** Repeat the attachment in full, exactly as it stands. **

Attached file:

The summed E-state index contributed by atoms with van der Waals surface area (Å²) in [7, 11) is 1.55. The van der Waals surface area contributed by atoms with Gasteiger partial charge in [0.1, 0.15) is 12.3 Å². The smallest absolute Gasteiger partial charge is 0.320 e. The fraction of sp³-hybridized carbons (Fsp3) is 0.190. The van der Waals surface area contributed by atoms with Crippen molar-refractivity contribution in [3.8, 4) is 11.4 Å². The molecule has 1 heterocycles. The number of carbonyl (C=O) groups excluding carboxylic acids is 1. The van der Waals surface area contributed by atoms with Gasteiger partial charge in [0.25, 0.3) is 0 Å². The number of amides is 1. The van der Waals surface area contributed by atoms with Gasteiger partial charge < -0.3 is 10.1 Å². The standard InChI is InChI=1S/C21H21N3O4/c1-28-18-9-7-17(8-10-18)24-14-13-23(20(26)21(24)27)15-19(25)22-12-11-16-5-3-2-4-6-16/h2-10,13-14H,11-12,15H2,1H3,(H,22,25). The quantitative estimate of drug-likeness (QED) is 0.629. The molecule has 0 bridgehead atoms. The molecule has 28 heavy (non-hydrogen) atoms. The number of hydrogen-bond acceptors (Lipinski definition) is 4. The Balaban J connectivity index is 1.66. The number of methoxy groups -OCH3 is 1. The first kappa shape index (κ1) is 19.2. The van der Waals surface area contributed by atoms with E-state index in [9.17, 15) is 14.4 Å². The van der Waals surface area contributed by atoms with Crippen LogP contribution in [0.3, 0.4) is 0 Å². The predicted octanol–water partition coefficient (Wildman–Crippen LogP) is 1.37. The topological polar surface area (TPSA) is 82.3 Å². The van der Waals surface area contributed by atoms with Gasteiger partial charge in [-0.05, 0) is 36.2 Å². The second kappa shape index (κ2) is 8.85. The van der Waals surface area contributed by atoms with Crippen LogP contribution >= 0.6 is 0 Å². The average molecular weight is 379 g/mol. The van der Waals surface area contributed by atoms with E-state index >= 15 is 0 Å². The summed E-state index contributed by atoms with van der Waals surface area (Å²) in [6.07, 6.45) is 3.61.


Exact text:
The summed E-state index contributed by atoms with van der Waals surface area (Å²) in [7, 11) is 1.55. The van der Waals surface area contributed by atoms with Gasteiger partial charge in [0.1, 0.15) is 12.3 Å². The smallest absolute Gasteiger partial charge is 0.320 e. The fraction of sp³-hybridized carbons (Fsp3) is 0.190. The van der Waals surface area contributed by atoms with Crippen molar-refractivity contribution in [3.8, 4) is 11.4 Å². The molecule has 1 heterocycles. The number of carbonyl (C=O) groups excluding carboxylic acids is 1. The van der Waals surface area contributed by atoms with Gasteiger partial charge in [0.25, 0.3) is 0 Å². The number of amides is 1. The van der Waals surface area contributed by atoms with Gasteiger partial charge < -0.3 is 10.1 Å². The standard InChI is InChI=1S/C21H21N3O4/c1-28-18-9-7-17(8-10-18)24-14-13-23(20(26)21(24)27)15-19(25)22-12-11-16-5-3-2-4-6-16/h2-10,13-14H,11-12,15H2,1H3,(H,22,25). The quantitative estimate of drug-likeness (QED) is 0.629. The molecule has 0 bridgehead atoms. The molecule has 28 heavy (non-hydrogen) atoms. The number of hydrogen-bond acceptors (Lipinski definition) is 4. The Balaban J connectivity index is 1.66. The number of methoxy groups -OCH3 is 1. The first kappa shape index (κ1) is 19.2. The van der Waals surface area contributed by atoms with E-state index in [9.17, 15) is 14.4 Å². The van der Waals surface area contributed by atoms with Crippen LogP contribution in [0.3, 0.4) is 0 Å². The predicted octanol–water partition coefficient (Wildman–Crippen LogP) is 1.37. The topological polar surface area (TPSA) is 82.3 Å². The van der Waals surface area contributed by atoms with Gasteiger partial charge in [-0.05, 0) is 36.2 Å². The second kappa shape index (κ2) is 8.85. The van der Waals surface area contributed by atoms with Crippen LogP contribution >= 0.6 is 0 Å². The average molecular weight is 379 g/mol. The van der Waals surface area contributed by atoms with E-state index >= 15 is 0 Å². The summed E-state index contributed by atoms with van der Waals surface area (Å²) in [6.07, 6.45) is 3.61.